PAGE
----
My Top 10 Posts of 2010

Adam Tinworth
Adam Tinworth

2010 is staggering towards the finishing line, all but spent in the convulsions of iPad lust, paywall panic and Wikileak wailing. It’s been quite a year for journalism, but one that’s been more marked by wishful thinking and panic than actual progress, to my mind, anyway.

Let’s see if the facts bear that our shall we? Here are the top 10 posts published on this blog in 2010 by traffic:

  1. Internet Stat Porn 2010 – It’s just a video. This is testament to the power of the words “internet” and “porn” in a headline…
  2. On Those Times Paywall Numbers – Golly gosh. A post on The Times and paywalls topping the (non-porn) charts? Who’da thunk it? A link from Greenslade helped with that…
  3. A Reader’s Safari – a surprise to me, this one. A post about the new Reader feature in Safari, which strips all extraneous page clutters to present a clean reading view. Perhaps people are more interested in clean web design than I thought…
  4. Who Cares About The Front Page? – A small rant, this time about people who equate journalism with national newspapers. Frankly, the thoughtless abuse of the word “journalism” has been one of my bugbears this year.
  5. Science Online: Cultures Clash Over Infographics – data journalism poster boy David McCandless gets a roasting from scientists over his axes and other points of weakness. The highest viewed conference liveblog post – and it’s not from the “big” events like Like Minds or Le Web. Niches are the future…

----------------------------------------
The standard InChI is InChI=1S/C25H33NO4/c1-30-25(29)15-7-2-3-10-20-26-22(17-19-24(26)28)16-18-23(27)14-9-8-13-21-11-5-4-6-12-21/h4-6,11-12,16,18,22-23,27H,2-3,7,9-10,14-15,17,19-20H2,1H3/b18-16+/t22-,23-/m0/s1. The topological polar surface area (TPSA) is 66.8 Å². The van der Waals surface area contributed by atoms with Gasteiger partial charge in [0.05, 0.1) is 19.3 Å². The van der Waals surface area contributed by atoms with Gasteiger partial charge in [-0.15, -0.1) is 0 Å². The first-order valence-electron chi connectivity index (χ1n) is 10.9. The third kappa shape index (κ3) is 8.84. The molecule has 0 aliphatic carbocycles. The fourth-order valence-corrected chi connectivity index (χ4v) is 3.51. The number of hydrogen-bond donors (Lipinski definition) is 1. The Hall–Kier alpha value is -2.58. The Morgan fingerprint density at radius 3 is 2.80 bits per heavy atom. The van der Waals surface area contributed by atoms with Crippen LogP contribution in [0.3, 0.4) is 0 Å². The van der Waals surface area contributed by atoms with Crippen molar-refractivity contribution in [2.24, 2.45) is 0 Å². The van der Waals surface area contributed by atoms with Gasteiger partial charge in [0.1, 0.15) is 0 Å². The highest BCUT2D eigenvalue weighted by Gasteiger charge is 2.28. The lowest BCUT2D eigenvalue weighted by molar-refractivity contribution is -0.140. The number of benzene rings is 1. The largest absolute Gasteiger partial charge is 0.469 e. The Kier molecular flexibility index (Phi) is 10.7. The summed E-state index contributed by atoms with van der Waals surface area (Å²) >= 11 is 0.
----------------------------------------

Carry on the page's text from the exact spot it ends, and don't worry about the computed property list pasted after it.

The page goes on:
6. iPad Magazines – Not Beating The Web – Ah, the iPad. Probably the second biggest driver of traffic to my  blog this year other than paywall discussion (and stat porn). It’s depressing how little has changed in the six months since this was written. iPad magazine apps are still, in the main, rubbish.
  7. What Does Facebook Like Do For Blog Traffic? – Traffic was largely driven to this post by Facebook Likes. Of course.
  8. Factchecking, Wikipedia and Basic Journalistic Credibility – Yes, so journalists’ brains turn to mush when confronted with the internet, and they do stupid things like copying information from Wikipedia without fact-checking. Lots of tweets and comments for this post – something of a hot button issue, clearly.
  9. The Paywalled Times – An Online Private Members Cl ub. Oh, look. The Times. And paywalls…
  10. news:rewired: Crowdsourcing – the second liveblog of the top 10, this time from the first and best of the news:rewired conferences. (Of which there were three this year – at least one too many, I think.) Good old verbal punch-up between the new media hacks and the old school types. Simmering resentment boiling over; that sort of thing. All good fun.

Disappointingly few surprises in there. The obvious targets are all hit: paywalls, iPads and the desperate hope that a magic bullet will turn up and allow us to save journalism with one shot. Somehow this list feels, well, predictable to me. It feels like it needs shaking up a little more; it needs an injection of ideas from outwith our bubble. And that pretty much confirms what I suspected was my mistake with OM&HB in 2010 – but that’s fodder for another post.


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Adam is a lecturer, trainer and writer. He's been a blogger for over 20 years, and a journalist for more than 30. He lectures on audience strategy and engagement at City, University of London.